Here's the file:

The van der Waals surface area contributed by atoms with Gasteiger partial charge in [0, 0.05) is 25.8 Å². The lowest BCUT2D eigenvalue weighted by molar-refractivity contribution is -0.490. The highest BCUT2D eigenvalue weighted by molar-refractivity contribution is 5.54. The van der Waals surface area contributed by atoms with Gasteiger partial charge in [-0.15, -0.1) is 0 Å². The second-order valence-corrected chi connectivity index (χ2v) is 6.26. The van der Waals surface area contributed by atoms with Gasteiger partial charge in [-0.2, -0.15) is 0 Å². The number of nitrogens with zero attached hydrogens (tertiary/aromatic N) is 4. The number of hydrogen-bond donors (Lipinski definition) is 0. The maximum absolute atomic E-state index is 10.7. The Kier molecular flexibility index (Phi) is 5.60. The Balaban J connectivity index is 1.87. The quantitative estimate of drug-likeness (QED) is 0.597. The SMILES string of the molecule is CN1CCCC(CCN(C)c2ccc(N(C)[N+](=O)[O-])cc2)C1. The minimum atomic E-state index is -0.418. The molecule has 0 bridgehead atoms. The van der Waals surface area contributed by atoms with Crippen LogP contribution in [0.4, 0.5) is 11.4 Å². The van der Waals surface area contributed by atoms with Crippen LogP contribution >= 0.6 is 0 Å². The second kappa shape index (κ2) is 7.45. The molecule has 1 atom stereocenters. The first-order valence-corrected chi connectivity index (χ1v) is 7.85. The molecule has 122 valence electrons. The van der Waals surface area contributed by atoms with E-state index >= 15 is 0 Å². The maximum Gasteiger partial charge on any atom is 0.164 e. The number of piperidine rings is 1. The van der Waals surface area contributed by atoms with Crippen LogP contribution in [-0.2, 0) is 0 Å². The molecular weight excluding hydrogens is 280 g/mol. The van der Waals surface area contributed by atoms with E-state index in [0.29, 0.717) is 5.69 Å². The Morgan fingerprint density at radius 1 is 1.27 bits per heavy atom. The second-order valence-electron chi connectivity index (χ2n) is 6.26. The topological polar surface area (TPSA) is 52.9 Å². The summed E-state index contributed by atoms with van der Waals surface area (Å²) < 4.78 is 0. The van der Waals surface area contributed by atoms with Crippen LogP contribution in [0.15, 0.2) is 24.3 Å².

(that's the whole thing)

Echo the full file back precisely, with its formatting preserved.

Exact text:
The van der Waals surface area contributed by atoms with Gasteiger partial charge in [0, 0.05) is 25.8 Å². The lowest BCUT2D eigenvalue weighted by molar-refractivity contribution is -0.490. The highest BCUT2D eigenvalue weighted by molar-refractivity contribution is 5.54. The van der Waals surface area contributed by atoms with Gasteiger partial charge in [-0.15, -0.1) is 0 Å². The second-order valence-corrected chi connectivity index (χ2v) is 6.26. The van der Waals surface area contributed by atoms with Gasteiger partial charge in [-0.2, -0.15) is 0 Å². The number of nitrogens with zero attached hydrogens (tertiary/aromatic N) is 4. The number of hydrogen-bond donors (Lipinski definition) is 0. The maximum absolute atomic E-state index is 10.7. The Kier molecular flexibility index (Phi) is 5.60. The Balaban J connectivity index is 1.87. The quantitative estimate of drug-likeness (QED) is 0.597. The SMILES string of the molecule is CN1CCCC(CCN(C)c2ccc(N(C)[N+](=O)[O-])cc2)C1. The minimum atomic E-state index is -0.418. The molecule has 0 bridgehead atoms. The van der Waals surface area contributed by atoms with Crippen LogP contribution in [0.4, 0.5) is 11.4 Å². The van der Waals surface area contributed by atoms with Crippen LogP contribution >= 0.6 is 0 Å². The second kappa shape index (κ2) is 7.45. The molecule has 1 atom stereocenters. The first-order valence-corrected chi connectivity index (χ1v) is 7.85. The molecule has 122 valence electrons. The van der Waals surface area contributed by atoms with E-state index >= 15 is 0 Å². The maximum Gasteiger partial charge on any atom is 0.164 e. The number of piperidine rings is 1. The van der Waals surface area contributed by atoms with Crippen LogP contribution in [-0.2, 0) is 0 Å². The molecular weight excluding hydrogens is 280 g/mol. The van der Waals surface area contributed by atoms with E-state index in [0.29, 0.717) is 5.69 Å². The Morgan fingerprint density at radius 1 is 1.27 bits per heavy atom. The second-order valence-electron chi connectivity index (χ2n) is 6.26. The topological polar surface area (TPSA) is 52.9 Å². The summed E-state index contributed by atoms with van der Waals surface area (Å²) < 4.78 is 0. The van der Waals surface area contributed by atoms with Crippen LogP contribution in [0.15, 0.2) is 24.3 Å².